Tuesday, January 24, 2012
The Road To Hell Is Paved With Good Intentions
While the news media has been busy lately looking for disgruntled ex wives and off shore accounts, there has been some other news more relevant to the aviation industry. Yesterday I was reading about the late Rube Goldberg, whose cartoons became well known for depicting complex devices that performed simple tasks in indirect, inefficient, creative and convoluted ways. I couldn’t help but think about recent events in Europe in the pursuit of environmental nirvana. Their new carbon tax system, ETS, the harbinger of a cap and trade system in the United States, went into effect January 1, 2012. It has been in effect less than a month it is already having a profound effect on airlines that fly within and without Europe.IATA, the International Air Transport Assn., has estimated that the ETS will cost the airline industry overall $1.16 billion this year, up to $3.63 billion in 2020. Passing on the costs to consumers alone will not work, according to a 2007 study commissioned by the aviation industry. It found that airlines would themselves have to absorb a large proportion of the additional costs, estimating that complying with the ETS would cost carriers more than $60 billion between 2011 and 2022.
The ersatz logic of the European carbon tax (i.e. cap and trade) was explained in a World Bank draft report on "Mobilizing Climate Finance. "…..a modest carbon tax — at around $25 per ton — would be a straightforward way to cut aviation emissions. The tax would raise ticket prices 2 to 4 percent, the World Bank estimates, while emissions would fall by 5 to 10 percent. Slightly fewer people would fly, but most of the gains would come from airlines finding more efficient routes and sending their older, dirtier aircraft into early retirement." Aviation generates about 3% of the world’s CO2 emissions. It has been estimated that US carriers are responsible for about half of that percentage.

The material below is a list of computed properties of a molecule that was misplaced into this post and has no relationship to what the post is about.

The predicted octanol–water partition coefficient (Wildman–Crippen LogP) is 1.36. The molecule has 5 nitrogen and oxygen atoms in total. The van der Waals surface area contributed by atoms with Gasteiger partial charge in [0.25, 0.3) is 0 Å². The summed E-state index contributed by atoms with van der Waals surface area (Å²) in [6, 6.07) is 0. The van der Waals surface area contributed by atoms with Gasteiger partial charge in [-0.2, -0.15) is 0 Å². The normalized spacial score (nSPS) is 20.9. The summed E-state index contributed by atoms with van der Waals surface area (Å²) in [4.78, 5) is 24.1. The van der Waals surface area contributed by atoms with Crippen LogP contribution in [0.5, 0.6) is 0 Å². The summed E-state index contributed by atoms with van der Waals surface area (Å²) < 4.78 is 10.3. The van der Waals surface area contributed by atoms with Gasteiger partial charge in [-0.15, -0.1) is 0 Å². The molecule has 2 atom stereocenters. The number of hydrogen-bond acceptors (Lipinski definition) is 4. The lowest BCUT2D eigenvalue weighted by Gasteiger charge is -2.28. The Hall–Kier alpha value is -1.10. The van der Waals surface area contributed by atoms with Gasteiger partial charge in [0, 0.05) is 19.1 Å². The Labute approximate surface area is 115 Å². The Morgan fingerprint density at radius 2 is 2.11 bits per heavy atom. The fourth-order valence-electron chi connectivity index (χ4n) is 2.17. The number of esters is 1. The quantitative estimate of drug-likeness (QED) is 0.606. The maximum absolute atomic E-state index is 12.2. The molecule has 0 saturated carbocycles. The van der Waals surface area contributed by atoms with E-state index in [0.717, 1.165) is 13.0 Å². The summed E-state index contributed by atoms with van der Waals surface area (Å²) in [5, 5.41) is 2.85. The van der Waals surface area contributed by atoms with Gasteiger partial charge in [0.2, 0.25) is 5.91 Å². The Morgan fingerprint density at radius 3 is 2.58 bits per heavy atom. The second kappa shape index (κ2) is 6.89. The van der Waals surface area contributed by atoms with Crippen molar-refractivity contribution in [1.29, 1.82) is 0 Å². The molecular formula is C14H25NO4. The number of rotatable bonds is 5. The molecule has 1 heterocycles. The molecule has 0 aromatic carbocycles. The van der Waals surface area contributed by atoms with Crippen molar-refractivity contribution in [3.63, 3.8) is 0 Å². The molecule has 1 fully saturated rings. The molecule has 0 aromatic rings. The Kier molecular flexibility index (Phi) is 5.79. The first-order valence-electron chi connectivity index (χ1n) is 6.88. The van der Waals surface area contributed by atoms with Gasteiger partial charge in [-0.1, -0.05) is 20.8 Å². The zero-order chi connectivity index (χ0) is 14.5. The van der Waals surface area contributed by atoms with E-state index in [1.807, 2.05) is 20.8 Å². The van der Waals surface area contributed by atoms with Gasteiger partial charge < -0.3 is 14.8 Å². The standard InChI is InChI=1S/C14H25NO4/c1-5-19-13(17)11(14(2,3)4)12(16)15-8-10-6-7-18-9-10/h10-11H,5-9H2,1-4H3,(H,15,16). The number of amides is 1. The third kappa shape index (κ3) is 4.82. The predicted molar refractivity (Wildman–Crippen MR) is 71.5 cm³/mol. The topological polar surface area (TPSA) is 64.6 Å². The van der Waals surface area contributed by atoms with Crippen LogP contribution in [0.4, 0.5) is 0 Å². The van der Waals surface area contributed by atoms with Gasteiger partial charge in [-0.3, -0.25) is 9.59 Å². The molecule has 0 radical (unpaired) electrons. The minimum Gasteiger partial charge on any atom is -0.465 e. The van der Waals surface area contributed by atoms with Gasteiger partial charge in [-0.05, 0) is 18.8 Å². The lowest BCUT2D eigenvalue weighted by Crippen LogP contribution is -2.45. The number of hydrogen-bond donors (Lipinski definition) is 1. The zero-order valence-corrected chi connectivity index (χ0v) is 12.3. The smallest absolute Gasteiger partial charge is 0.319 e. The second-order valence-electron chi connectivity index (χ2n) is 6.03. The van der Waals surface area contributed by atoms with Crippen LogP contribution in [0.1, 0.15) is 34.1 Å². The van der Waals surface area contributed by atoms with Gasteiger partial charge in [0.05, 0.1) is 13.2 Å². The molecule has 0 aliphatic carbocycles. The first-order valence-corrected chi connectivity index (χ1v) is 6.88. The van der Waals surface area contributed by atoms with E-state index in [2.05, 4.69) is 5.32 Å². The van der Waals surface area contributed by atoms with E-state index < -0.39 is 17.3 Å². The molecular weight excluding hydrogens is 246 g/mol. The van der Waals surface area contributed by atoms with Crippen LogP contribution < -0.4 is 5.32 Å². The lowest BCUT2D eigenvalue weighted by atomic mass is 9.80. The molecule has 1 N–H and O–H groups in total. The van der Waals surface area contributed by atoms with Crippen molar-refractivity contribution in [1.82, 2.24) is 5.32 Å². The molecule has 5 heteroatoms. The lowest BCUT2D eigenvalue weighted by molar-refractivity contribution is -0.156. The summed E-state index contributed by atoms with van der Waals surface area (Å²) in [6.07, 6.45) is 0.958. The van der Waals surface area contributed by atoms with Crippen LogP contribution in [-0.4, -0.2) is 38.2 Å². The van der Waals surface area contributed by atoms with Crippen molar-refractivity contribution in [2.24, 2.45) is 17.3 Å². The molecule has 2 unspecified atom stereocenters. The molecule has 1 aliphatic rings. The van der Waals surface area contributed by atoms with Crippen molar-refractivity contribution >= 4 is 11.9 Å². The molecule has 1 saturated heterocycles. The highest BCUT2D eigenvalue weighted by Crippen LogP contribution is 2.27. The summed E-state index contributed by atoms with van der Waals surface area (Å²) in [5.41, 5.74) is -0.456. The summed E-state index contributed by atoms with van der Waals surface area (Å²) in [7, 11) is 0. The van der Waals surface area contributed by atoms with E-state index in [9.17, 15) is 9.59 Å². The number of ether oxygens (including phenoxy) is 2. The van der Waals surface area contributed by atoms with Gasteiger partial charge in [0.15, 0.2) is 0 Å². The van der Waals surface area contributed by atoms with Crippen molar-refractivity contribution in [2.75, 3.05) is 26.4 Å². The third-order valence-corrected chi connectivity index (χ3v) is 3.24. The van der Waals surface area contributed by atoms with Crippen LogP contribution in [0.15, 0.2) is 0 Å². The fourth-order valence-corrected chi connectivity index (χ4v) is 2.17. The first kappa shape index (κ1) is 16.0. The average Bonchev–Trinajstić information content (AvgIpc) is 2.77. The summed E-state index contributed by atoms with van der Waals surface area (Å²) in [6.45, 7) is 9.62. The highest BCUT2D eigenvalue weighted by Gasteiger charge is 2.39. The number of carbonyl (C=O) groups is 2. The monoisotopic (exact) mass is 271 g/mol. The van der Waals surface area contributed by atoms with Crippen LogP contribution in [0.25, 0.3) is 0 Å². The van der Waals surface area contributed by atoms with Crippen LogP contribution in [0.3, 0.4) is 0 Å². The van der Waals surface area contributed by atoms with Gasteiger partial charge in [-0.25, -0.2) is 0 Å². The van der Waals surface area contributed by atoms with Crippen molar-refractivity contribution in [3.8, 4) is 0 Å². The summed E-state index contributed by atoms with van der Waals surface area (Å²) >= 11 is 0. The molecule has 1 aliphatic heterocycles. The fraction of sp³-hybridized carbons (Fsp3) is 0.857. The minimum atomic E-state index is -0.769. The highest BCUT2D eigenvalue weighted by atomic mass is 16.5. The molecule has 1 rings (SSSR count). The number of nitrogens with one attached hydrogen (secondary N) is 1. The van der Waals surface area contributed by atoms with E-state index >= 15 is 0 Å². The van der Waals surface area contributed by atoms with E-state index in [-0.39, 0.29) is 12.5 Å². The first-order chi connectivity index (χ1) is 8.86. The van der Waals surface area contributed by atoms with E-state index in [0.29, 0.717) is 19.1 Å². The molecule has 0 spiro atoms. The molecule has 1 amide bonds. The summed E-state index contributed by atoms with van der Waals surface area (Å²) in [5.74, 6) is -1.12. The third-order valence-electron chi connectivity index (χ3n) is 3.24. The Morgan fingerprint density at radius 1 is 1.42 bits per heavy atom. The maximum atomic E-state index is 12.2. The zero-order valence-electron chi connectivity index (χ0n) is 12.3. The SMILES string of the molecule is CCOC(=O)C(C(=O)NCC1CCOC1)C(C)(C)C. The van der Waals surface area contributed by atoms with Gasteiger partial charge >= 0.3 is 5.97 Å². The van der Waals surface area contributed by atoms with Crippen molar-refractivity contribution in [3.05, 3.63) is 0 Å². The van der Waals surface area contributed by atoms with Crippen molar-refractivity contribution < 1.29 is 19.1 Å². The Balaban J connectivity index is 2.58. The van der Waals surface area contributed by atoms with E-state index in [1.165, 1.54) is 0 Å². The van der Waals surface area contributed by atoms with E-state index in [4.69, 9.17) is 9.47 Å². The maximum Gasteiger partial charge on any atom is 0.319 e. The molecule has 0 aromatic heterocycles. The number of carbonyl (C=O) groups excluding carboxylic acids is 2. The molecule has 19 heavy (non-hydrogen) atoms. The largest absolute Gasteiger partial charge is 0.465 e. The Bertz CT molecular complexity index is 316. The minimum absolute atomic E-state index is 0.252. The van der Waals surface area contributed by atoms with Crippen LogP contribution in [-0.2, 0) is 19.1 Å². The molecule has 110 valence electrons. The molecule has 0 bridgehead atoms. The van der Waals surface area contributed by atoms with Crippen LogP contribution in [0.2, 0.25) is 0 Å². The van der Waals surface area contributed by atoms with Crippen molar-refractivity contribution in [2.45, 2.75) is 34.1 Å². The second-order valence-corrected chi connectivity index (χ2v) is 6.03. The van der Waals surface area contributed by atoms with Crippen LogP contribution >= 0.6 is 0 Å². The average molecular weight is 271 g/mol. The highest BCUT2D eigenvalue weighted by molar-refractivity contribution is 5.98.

Biofuels have been touted as a major part of the plan to reduce CO2 emissions from jet aircraft. Unfortunately, biofuels are not currently a viable option for the airline industry. They are not widely available. They are very expensive, about 9 times the cost per gallon of traditional jet fuel. The kicker is that for all their negatives, biofuels still emit from 50% to 75% as much CO2 per mega joule of energy as traditional jet fuel.
If understood correctly, it means the airlines will be expected to reduce their emissions by flying fewer passengers on less route, on newly purchased aircraft with a limited supply of expensive fuel. In pursuit of lower CO2, the already overregulated European Union is going to further burden and further regulate one of the few positive segments of the world’s economy, air transportation. The U. S. State Department argues that ICAO, the aviation arm of the United Nations is the venue for this issue. It tried unsuccessfully to get the carbon tax postponed or excluded until ICAO decided the issue. The European Court of Justice dismissed the State Department’s suit in December. In the mean time travelers can expect to pay US$ 3.00 – 6.00 surcharge to the European Union for their trip across the Atlantic.
Some countries have said they may not pay the tax. The United States, Russia and China among other countries have threatened retaliatory measures if the carbon tax is not rescinded. Recently the Chinese news agency, Xinhua, editorialized in The Financial Times: “This is a trade barrier in the name of environmental protection, and it constitutes an attack on the interests of travelers and the international aviation industry. It will be difficult to avoid a trade war focused on a 'carbon tax' for airlines.” The European Commission then responded, “Airlines failing to follow a new European law requiring them to account for their emissions of greenhouse gases could face a ban from European airports.”
The European carbon tax, ETS, may be successful at generating significant additional expense for the airline industry, but it will do almost nothing to change CO2 emissions. This is an absurd scheme, not because airline companies are environmentally insensitive, but there is no viable alternative at the present time. Rube Goldberg, however, would be extremely proud of the plan.